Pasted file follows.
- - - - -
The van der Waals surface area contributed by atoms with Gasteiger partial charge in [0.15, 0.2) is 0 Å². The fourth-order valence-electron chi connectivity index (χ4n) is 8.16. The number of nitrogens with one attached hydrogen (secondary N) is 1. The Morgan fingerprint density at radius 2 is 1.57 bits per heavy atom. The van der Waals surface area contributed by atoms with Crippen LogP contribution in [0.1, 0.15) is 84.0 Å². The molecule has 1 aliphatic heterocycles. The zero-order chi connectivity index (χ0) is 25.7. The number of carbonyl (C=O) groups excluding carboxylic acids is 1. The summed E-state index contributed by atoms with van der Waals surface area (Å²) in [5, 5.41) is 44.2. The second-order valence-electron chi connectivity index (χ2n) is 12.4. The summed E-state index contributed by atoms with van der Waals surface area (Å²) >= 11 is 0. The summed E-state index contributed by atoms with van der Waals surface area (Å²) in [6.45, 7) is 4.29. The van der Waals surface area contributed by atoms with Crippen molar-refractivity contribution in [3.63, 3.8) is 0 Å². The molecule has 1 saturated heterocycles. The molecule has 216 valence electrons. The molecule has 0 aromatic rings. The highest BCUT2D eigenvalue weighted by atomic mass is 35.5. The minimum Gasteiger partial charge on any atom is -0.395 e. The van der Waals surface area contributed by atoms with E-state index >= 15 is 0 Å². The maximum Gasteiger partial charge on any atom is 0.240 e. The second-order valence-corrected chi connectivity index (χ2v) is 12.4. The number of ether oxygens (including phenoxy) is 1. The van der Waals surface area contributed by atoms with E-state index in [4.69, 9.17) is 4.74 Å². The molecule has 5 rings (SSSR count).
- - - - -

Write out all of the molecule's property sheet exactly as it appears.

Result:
The van der Waals surface area contributed by atoms with Gasteiger partial charge in [0.15, 0.2) is 0 Å². The fourth-order valence-electron chi connectivity index (χ4n) is 8.16. The number of nitrogens with one attached hydrogen (secondary N) is 1. The Morgan fingerprint density at radius 2 is 1.57 bits per heavy atom. The van der Waals surface area contributed by atoms with Crippen LogP contribution in [0.1, 0.15) is 84.0 Å². The molecule has 1 aliphatic heterocycles. The zero-order chi connectivity index (χ0) is 25.7. The number of carbonyl (C=O) groups excluding carboxylic acids is 1. The summed E-state index contributed by atoms with van der Waals surface area (Å²) in [5, 5.41) is 44.2. The second-order valence-electron chi connectivity index (χ2n) is 12.4. The summed E-state index contributed by atoms with van der Waals surface area (Å²) >= 11 is 0. The summed E-state index contributed by atoms with van der Waals surface area (Å²) in [6.45, 7) is 4.29. The van der Waals surface area contributed by atoms with Crippen molar-refractivity contribution in [3.63, 3.8) is 0 Å². The molecule has 1 saturated heterocycles. The molecule has 216 valence electrons. The molecule has 0 aromatic rings. The highest BCUT2D eigenvalue weighted by atomic mass is 35.5. The minimum Gasteiger partial charge on any atom is -0.395 e. The van der Waals surface area contributed by atoms with E-state index >= 15 is 0 Å². The maximum Gasteiger partial charge on any atom is 0.240 e. The second-order valence-corrected chi connectivity index (χ2v) is 12.4. The number of ether oxygens (including phenoxy) is 1. The van der Waals surface area contributed by atoms with E-state index in [4.69, 9.17) is 4.74 Å². The molecule has 5 rings (SSSR count).